Monday, February 12, 2007


If you've ever wondered why Indexed is in my blogroll, it's because it's better than Doonesbury. Just as insightful, but funnier. Here's a great example for Valentine's Day.

Sunday, February 11, 2007

Who needs a seat warmer?

One of the most bizarre stories of the past week had to be that of Navy astronaut Lisa Nowak's diaper-clad drive to Florida. Personally, I had strong suspicions from the beginning that her choice of underwear wasn't driven so much by saving time as by denial of her request for an upgrade to a car with electric seat warmers. There was a tremendously cold air mass parked over most of the country that week, wasn't there. And any SCUBA diver whose spent time in the frigid waters around Monterey will tell you there is a way to warm up that wetsuit.

At any rate, for the curious, this Newsweek article will probably tell you more than you want to know about Lisa's seatwarmers. But you know you really want to know. >-)

Hat tip: Neo-neocon

(The) Gender (and) Gap

Valentine's Day approacheth. As it does, there's plenty of advice out there on how to get it right, or wrong.

An article on the worst gifts seemed only partially right to me. I like beer, but I might like chocolate just as much. Ever since reading Generation X, around 1990, I've occasionally referred to myself as a lesbian trapped in a man's body. (For some reason, the lesbians I've known have never been amused. Unapologetically heterosexual and married to a beautiful woman, I sometimes feel like their prime candidate for the anti-Christ.)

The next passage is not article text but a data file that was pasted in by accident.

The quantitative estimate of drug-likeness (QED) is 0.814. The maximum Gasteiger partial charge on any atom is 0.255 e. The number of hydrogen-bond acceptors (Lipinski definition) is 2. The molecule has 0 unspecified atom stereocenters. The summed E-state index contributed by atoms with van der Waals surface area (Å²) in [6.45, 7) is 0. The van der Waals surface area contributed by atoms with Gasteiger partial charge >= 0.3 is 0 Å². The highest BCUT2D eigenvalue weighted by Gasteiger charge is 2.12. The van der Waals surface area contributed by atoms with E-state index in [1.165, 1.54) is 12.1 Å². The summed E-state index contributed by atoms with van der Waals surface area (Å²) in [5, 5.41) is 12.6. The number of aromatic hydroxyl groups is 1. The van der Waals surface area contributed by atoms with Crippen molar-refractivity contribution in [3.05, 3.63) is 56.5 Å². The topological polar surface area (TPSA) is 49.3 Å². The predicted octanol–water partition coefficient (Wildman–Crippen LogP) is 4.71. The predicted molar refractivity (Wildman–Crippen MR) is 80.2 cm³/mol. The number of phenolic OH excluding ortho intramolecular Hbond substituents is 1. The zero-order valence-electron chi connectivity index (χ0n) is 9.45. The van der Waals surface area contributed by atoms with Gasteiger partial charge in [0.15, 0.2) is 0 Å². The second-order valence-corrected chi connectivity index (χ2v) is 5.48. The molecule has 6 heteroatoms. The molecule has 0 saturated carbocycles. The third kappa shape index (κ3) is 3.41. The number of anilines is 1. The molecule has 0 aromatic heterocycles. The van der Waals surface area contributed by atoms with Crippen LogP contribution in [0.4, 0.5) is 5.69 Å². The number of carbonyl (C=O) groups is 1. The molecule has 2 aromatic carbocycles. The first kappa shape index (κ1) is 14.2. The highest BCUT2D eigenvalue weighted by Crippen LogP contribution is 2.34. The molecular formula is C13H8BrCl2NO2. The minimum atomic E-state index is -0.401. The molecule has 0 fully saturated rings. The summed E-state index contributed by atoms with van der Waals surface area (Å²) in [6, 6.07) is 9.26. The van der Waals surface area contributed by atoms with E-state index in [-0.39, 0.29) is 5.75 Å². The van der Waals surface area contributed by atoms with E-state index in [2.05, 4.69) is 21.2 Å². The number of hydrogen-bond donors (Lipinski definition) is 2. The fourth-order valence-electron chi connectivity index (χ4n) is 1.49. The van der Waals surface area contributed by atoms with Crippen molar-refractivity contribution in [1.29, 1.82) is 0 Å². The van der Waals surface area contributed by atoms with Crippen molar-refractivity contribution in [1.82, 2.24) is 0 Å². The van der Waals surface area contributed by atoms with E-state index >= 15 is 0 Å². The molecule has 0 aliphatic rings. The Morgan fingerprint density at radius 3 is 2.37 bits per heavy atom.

There was also an article on the right gifts to give. That one came closer to right on.

My favorite from the past week though, at least so far as pointing out the differences between men and women, had to do with clothing. An article on Reuters about women and clothing said:

Sixty-one percent of women polled said it would be worse to lose their favorite article of clothing than give up sex for a month.
Could there be any better illustration of the difference between men and women? Ninety-nine percent of the men I know would give up any article of clothing you asked for rather than give up sex for a month. If you could guarantee them sex every night for a month, they might tell you to help yourself to the entire closet.

"Industrial Organic" vs Farmers' Market

A few days ago, I mentioned that Michael Pollan was going to be speaking at Colorado College on Thursday night. We went, and we took our 15-year-old daughter along. It was a great talk. I'll buy the book soon. In the meantime, we know more about the food we eat, and we know more about organic food than we did before.

A note about that. An article in today's Gazette opened with the claim that organic food may not be better for us. Right. And global warming is just a myth.

One important note from the Q&A. Asked which he recommended between industrial organic (the large chain variety) and buying local (farmers' markets, etc), Pollan recommended buying local. He explained that much of it is organic anyway, but warned not to ask in those terms. The government owns the "organic" label now, and many small farmers won't or can't pay for the certification. Rather than looking for a label, he says, talk to them. The beauty of a farmers' market is that the farmers' are right there. Ask how they raise that cabbage, what fertilizers they use, do they use pesticides. Face-to-face communication beats a govt label any day.